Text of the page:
With the start of the tax year, a fresh £20,000 ISA allowance is now on offer. Many last-minute investors who rushed to complete their ISA applications to beat the end of tax year deadline might have resolved to be more organised in the future. After all, many experts believe that it’s the early birds that can arguably catch the best tax breaks.
Investing early in the tax year it means you will have up to an additional year in the market, which will also help power portfolios in a rising market, as more of your money is invested for longer. Some investors really don’t waste any time – Fidelity recorded that one of its customers once maxed out their ISA allowance within 90 minutes of the new tax year at 1:07am.
Another ISA platform, interactive investor, reported that investing early is a key strategy for many of its ISA millionaires. Some 45% of total 12-month subscriptions from its ISA millionaires were added between 6 and 30 April 2022. And across all of its ISA holders, 27% of the total 12-month subscriptions were deposited between 6 and 30 April 2022.
Here are 4 reasons why being an early bird investor might be right for you this tax year.
Minimise tax bills
As key allowances have halved overnight, it might be even more sensible than ever to use an ISA allowance – and as early as possible. The dividend allowance has been cut from £2,000 to £1,000 from April, and the Capital Gains Tax allowance slashed from £12,300 to £6,000 too.
By owning – and even moving – investments into an ISA sooner rather than later you can minimise the amount of tax you pay. It will give you the freedom to sell what you want when it makes the most sense for your finances, without thinking about capital gains tax. And dividends are tax-free in an ISA too.
Benefit from the magic of compounding
The sooner you start investing, the sooner your money can – hopefully – grow. Your wealth can receive a boost from returns on returns known as compound growth. Put simply, your money earns a return in the first year, in the second year and both the original investment and the return benefit from any growth in the second year. In the third year your investment is further enhanced by any returns achieved. This snowball effect is called compound growth.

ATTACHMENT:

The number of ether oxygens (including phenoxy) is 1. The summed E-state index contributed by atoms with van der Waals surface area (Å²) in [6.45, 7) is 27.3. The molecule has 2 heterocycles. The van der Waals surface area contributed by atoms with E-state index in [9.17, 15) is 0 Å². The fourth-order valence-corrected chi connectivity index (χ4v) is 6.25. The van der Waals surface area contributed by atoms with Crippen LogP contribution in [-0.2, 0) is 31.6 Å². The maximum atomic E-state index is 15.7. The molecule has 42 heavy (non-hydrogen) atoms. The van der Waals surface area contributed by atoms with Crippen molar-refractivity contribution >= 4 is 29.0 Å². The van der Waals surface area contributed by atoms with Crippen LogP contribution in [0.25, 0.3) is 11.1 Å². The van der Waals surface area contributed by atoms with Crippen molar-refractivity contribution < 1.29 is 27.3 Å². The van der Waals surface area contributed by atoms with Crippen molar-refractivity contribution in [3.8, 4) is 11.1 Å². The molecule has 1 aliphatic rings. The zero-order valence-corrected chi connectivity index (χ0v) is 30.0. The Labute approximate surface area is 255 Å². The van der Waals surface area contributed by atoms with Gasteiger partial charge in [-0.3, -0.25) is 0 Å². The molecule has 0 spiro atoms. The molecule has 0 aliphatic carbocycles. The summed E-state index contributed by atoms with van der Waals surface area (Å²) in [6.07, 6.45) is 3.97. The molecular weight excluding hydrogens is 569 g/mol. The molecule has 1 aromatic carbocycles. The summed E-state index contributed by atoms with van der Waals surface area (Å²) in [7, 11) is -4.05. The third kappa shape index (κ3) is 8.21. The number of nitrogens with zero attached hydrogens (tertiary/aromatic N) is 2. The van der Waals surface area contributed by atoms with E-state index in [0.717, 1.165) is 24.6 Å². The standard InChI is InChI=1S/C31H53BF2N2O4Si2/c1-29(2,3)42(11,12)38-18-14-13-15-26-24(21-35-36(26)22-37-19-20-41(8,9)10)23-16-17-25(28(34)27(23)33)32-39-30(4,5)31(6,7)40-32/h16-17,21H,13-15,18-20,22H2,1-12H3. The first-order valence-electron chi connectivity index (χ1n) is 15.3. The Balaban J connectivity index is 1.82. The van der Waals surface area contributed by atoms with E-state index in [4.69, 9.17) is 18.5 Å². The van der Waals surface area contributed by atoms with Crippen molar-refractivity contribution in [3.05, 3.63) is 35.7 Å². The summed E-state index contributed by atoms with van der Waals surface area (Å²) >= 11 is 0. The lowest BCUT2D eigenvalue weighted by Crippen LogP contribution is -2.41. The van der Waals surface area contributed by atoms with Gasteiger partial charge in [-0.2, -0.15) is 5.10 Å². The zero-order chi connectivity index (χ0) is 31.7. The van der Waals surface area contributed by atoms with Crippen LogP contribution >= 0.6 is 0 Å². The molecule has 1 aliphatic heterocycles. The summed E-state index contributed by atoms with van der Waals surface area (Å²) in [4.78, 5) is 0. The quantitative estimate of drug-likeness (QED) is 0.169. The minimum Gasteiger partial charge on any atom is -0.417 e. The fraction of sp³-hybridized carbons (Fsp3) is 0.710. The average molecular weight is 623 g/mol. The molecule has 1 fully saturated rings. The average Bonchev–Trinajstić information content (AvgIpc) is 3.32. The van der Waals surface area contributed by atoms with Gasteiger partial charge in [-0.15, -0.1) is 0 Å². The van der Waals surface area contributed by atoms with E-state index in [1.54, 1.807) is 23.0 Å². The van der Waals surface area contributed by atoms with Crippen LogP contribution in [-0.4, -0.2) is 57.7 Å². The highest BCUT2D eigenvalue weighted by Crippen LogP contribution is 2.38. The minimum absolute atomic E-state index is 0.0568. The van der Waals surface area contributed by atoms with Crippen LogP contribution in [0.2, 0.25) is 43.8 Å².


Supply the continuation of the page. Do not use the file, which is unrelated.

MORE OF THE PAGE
No limits on growth
While the amount you can invest in an ISA tax-free is limited to £20,000 per person, there’s no limit to how much the value of your investment ISA can grow. By taking full advantage of the ISA tax shelter, there’s potential to grow a savings pot worth hundreds of thousands of pounds – or even hit the £1 million mark. According to HMRC, at the last count there were over 2,000 ISA millionaires in the UK. The top 60 have ISAs worth an average £6.2 million.
Embrace being a disciplined investor
Starting early isn’t just for those lucky enough to have a lump sum to invest. You can seize the opportunity to set up regular monthly payments into an ISA each month. There’s no hard and fast rule about which is better.
Calculations by interactive investor show that a regular monthly investment of £50 in a fund replicating the performance of the FTSE World over the year to 31 March 2023, (excluding charges), would have generated a total return of £617 on a total contribution of £600. Whereas a lump sum investment of £600 over the same time frame would have shrunk a little, returning £596 by the end of March.
Over longer periods, lump sum investing was the more lucrative strategy. Again, looking the performance of the FTSE World, the lump sum investment of £1,800 would have turned into £2,874 over three years, compare to £2,035 if the lump sum was split equally into monthly investments (£50 per month instalments).
Over five years, a £3,000 lump sum investment would have grown into £5,003 compared to £3,809 under the regular investing strategy – the equivalent amount drip fed in £50 per month instalments. Over 10 years, a lump sum investment of £6,000 would have produced a total return of £17,436, versus £10,625 if the equivalent amount was drip fed in the market in £50 per month regular instalments.
With no crystal ball you can take your chance with whatever is right for your circumstances – and your personal investment strategy.